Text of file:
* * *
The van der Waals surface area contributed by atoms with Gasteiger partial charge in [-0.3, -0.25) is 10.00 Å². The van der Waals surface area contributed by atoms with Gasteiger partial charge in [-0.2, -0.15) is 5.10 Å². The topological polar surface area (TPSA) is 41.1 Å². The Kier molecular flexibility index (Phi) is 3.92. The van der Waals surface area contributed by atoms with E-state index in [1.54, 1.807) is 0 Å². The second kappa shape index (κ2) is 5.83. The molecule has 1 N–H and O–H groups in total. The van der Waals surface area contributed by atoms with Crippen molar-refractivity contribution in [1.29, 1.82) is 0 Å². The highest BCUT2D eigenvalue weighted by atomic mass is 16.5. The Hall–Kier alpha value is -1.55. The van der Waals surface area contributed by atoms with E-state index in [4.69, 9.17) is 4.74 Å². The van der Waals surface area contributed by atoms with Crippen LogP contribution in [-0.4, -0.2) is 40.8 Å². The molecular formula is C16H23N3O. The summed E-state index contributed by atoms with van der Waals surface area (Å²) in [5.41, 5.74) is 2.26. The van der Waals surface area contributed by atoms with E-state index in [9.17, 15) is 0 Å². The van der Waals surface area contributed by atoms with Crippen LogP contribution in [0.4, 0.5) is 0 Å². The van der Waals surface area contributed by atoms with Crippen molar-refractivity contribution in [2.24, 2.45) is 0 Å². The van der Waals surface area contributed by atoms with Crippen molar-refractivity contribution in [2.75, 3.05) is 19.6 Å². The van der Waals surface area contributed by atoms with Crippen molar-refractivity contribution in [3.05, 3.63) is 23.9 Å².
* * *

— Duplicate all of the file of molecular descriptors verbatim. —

The van der Waals surface area contributed by atoms with Gasteiger partial charge in [-0.3, -0.25) is 10.00 Å². The van der Waals surface area contributed by atoms with Gasteiger partial charge in [-0.2, -0.15) is 5.10 Å². The topological polar surface area (TPSA) is 41.1 Å². The Kier molecular flexibility index (Phi) is 3.92. The van der Waals surface area contributed by atoms with E-state index in [1.54, 1.807) is 0 Å². The second kappa shape index (κ2) is 5.83. The molecule has 1 N–H and O–H groups in total. The van der Waals surface area contributed by atoms with Crippen molar-refractivity contribution in [1.29, 1.82) is 0 Å². The highest BCUT2D eigenvalue weighted by atomic mass is 16.5. The Hall–Kier alpha value is -1.55. The van der Waals surface area contributed by atoms with E-state index in [4.69, 9.17) is 4.74 Å². The van der Waals surface area contributed by atoms with Crippen LogP contribution in [-0.4, -0.2) is 40.8 Å². The molecular formula is C16H23N3O. The summed E-state index contributed by atoms with van der Waals surface area (Å²) in [5.41, 5.74) is 2.26. The van der Waals surface area contributed by atoms with E-state index in [9.17, 15) is 0 Å². The van der Waals surface area contributed by atoms with Crippen LogP contribution in [0.4, 0.5) is 0 Å². The van der Waals surface area contributed by atoms with Crippen molar-refractivity contribution in [2.24, 2.45) is 0 Å². The van der Waals surface area contributed by atoms with Crippen molar-refractivity contribution in [2.75, 3.05) is 19.6 Å². The van der Waals surface area contributed by atoms with Crippen molar-refractivity contribution in [3.05, 3.63) is 23.9 Å².